Children are at lower risk of learning due to incorrect use of exercise programmes

Writings are no longer necessary, because from now on the practice of mathematics and language is digital at Casimirschool in Gouda. Students from Group 6 – after the teacher’s explanation – can start Gynzy. This allows students to practice at their own level, because the exercises change if the children give correct or incorrect answers.

Since teachers no longer check notebooks, they need to maintain a digital overview of student performance. Mariette Eben, who taught Group Eight at the time, says: “I was basically looking to see where the Red Cross appeared. That means a kid made a mistake. I was sitting behind my desk, in front of me 25 kids I was sitting behind a curtain for work, and I thought: What am I really doing? ?”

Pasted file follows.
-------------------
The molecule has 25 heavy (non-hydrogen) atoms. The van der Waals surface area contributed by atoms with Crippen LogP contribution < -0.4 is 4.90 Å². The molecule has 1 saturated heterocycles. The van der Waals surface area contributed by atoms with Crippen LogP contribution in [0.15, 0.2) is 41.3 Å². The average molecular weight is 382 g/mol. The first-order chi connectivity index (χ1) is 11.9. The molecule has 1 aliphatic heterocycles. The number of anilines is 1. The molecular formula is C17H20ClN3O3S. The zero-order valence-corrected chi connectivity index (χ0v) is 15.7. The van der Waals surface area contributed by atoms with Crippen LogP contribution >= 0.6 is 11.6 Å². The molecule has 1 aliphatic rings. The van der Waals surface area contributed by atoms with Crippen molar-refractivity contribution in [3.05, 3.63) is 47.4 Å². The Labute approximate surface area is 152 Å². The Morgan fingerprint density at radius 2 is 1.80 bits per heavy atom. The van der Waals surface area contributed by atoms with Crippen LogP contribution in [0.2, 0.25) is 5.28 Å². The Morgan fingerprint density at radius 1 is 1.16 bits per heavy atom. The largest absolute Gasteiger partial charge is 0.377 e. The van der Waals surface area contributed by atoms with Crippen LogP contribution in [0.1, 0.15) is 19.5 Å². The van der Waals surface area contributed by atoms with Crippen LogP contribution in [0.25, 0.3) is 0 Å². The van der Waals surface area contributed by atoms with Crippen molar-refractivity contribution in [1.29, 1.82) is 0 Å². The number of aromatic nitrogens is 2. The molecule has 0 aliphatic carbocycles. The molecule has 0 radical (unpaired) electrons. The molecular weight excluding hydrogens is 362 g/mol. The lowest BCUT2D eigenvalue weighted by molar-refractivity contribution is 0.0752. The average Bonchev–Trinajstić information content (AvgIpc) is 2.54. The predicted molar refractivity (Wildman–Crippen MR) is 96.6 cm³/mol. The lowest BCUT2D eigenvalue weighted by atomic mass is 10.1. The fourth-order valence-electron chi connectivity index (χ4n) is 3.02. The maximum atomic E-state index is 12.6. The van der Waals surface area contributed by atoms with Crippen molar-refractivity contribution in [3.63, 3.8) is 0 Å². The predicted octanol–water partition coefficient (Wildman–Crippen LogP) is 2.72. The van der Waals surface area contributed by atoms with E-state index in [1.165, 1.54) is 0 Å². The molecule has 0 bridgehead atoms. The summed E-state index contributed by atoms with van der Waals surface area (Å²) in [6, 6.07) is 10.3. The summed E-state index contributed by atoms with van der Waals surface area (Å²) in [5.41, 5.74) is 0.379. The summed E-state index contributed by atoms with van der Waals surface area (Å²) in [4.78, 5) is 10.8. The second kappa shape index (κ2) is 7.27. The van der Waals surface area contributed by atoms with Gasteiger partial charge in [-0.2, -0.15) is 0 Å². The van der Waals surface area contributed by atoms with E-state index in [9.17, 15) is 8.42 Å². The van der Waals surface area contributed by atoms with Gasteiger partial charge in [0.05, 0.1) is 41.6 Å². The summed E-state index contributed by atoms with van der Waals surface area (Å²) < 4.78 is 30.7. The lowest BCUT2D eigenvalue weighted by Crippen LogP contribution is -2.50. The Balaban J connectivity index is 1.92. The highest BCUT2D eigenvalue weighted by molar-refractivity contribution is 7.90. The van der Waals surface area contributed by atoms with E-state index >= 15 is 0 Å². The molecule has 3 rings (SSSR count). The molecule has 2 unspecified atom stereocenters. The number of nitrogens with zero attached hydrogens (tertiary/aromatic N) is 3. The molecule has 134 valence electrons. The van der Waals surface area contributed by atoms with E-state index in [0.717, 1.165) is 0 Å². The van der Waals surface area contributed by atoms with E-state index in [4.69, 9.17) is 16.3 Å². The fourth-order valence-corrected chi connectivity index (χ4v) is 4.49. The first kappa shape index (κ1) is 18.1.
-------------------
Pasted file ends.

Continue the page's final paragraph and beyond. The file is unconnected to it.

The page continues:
Gynzy is one of the providers of student-level adaptive exercise programs, a form of learning that has been on the rise for the past 10 years. The market is worth millions: in the Netherlands there are about six thousand primary schools for about 1.4 million children. A license costs a few dozen per student, depending on the provider.

Exercises adapted to the level of the student

Practice programs adjust the level based on the answers. If the child gives correct answers, it becomes more difficult. If things do not go well, the tasks remain at the same level or become easier. This is called adaptive learning.